April Fools: A Night at the Opera (1935)

April is for celebrating the fools of filmland. Each Friday this month, we will examine a vintage comedy. This week Adam and Samantha discuss A Night at the Opera.

ADAM: Groucho plays Otis B. Driftwood, a business manager for music-admirer Margaret Dumont. The grand dame intends on donating a large sum to über-Teutonic impresario Sig Ruman to fund a grand opera. There is some sort of rivalry between tenors, a pompous established star played by Walter Woolf King and a fresh-faced kid played by Allan Jones. Chico plays the up-and-comer’s manager. Harpo works for the great star. None of this makes any sense nor does any of it feel consequential. It’s a glossy MGM film replete with music and glamour with the brothers running loose throughout. To put it another way, it’s as if Groucho was a business manager and quasi-lover to a high society woman—wait a second, that’s what I just explained. To put it another way, it’s as if an orchestra had several conductors and they were engaged in a baton fight. Again, too on-point! The only way I can describe this ridiculousness is to write it prosaically.

SAMANTHA: The Marx Brothers thrive on anarchy. The plot doesn't have to be strong as long as they get a chance to ruin whatever institution is provided for them. This film is a send up to the stuffed shirts who use opera as a way to feel sophisticated and superior. For this reason, I think the Marx Brothers are the closest of the classic era comedians to modern comedy. Their humor is alternately zany, smart and shocking.

A: Comedies are the most difficult movies to review. I certainly have strong opinions about them but explaining why always feels like I’m taking the wind out of the sails. To wit: this movie’s opening scene wastes no time in its race to laughs but no description could do it justice. There is no attempt to explain the lunacy. Groucho is Groucho, despite his character’s distinctly corn pone name. Everyone in the audience gets it—an 8-year-old who doesn’t know the difference between vaudeville and Louisville would probably adapt to the Marx universe in no time. In a fancy restaurant, Margaret Dumont waits for a meeting with her manager. Groucho, seated directly behind her, promptly leaves his date when he receives the check: “$9.40!? This is an outrage! If I were you, I wouldn’t pay it.” He then joins his original date, Ms. Dumont, for a second meal. “Have you got any milk-fed chicken? Squeeze the milk out of one and bring me a glass.” Et cetera, et cetera. It scored well on the amuse-o-meter; I don’t need to dissect it.

S: I have seen clips from this film many times in documentaries over the years. It is one of the most beloved of the Marx Brothers movies, and for good reason. The dinner scene you mention, stateroom scene and the contract scene are all favorites among film fans and comedians. Maybe because I'd seen these bits before, I appreciated many of the smaller moments, the unexpected gags, like Groucho goosing Sig Ruman with a party blower, Harpo's nod to Douglas Fairbanks' famous slide down the ship sail from The Black Pirate as he descends with the backdrop between his legs, Groucho taking credit for shooting the opera star who is only passed out, or Harpo kissing everyone goodbye on the cruise ship. My favorite bit, which I watched a few times, was the frantic hotel room sequence where the boys make beds disappear from the room. They have no respect for authority, tradition, manners or expectations.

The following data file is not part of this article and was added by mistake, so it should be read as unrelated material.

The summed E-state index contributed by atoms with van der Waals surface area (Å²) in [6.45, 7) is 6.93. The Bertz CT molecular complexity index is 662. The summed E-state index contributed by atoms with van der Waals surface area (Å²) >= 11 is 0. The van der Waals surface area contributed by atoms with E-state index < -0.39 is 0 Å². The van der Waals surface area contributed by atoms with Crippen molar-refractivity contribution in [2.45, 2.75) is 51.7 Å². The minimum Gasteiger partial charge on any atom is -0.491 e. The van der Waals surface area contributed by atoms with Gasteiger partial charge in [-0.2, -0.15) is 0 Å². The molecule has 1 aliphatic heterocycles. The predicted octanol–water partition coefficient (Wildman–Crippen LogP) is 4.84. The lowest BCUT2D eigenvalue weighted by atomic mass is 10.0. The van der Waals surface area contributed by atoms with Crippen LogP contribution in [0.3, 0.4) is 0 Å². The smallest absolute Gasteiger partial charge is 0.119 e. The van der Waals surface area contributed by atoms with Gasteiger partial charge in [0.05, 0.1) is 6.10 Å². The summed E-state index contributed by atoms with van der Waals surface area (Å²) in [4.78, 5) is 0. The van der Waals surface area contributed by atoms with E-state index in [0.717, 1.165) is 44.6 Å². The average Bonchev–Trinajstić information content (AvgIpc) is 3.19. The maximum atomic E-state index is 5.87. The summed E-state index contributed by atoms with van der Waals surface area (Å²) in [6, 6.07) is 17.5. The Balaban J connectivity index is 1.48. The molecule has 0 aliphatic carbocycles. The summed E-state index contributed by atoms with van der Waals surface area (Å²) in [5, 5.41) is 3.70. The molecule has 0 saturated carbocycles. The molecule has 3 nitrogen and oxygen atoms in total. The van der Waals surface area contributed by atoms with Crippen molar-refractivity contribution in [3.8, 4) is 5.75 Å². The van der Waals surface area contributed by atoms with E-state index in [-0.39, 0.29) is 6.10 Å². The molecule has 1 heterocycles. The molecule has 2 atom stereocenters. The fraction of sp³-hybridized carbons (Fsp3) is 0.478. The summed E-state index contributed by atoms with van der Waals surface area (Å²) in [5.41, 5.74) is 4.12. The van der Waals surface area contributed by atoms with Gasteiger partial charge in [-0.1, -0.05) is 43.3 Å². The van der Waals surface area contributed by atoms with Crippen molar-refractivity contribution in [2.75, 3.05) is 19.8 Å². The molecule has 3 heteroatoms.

A: The movie is as densely packed with gags as that stateroom. All the little bits you mention just confirm that I already need to re-watch this one. The corniest joke in the stateroom scene made me laugh the hardest. (It was the line about stewed prunes if I must reveal my weakness for lame jokes.)

S: There are lots of fun lines that could be and have been repeated. I liked Chico's remark about Harpo, "Don't wake him up. He's got insomnia; he's trying to sleep it off."


A: Yes, another one that got me! I’m no Marx Bros. expert but even I felt that their corners were slightly sanded down for A Night at the Opera. As I understand it, under Thalberg-led MGM, the Brothers were groomed to be slightly less aggressive.

S: One of my favorite Marx Brothers stories involves Thalberg, who made the mistake of leaving the boys waiting for a meeting in his office. They had enough time to find potatoes, take off all their clothes, and sit waiting in front of the fireplace roasting their spuds when Thalberg walked in. They were anarchists on screen and off. Nothing was serious enough to be taken seriously.

A: I usually get a chill at Harpo’s antics, a feeling which was noticeably absent while I watched this movie. I even felt a little tenderness toward the imp while he played his harp aboard the cruise ship. At 93 minutes, I couldn’t help think that Harpo should have been let loose in the editorial department with those scissors. If I can soldier through those “normal” moments in W.C. Fields’ movies—I’m thinking of Gloria Jean in Never Give a Sucker an Even Break—then I can relax during the Kitty Carlisle scenes here.

S: Although I think they were necessary for the plot, some of the music scenes dragged the tone of the film down. Even Harpo playing the harp, or Chico playfully playing the piano could have been excised. Some of the comedy sequences are five star bits, but the movie overall isn't perfect. I give it four stars.


A: This was not my favorite Marx Bros. film, but I still greatly enjoyed it. Three stars—one for each brother (no Zeppo in this one).

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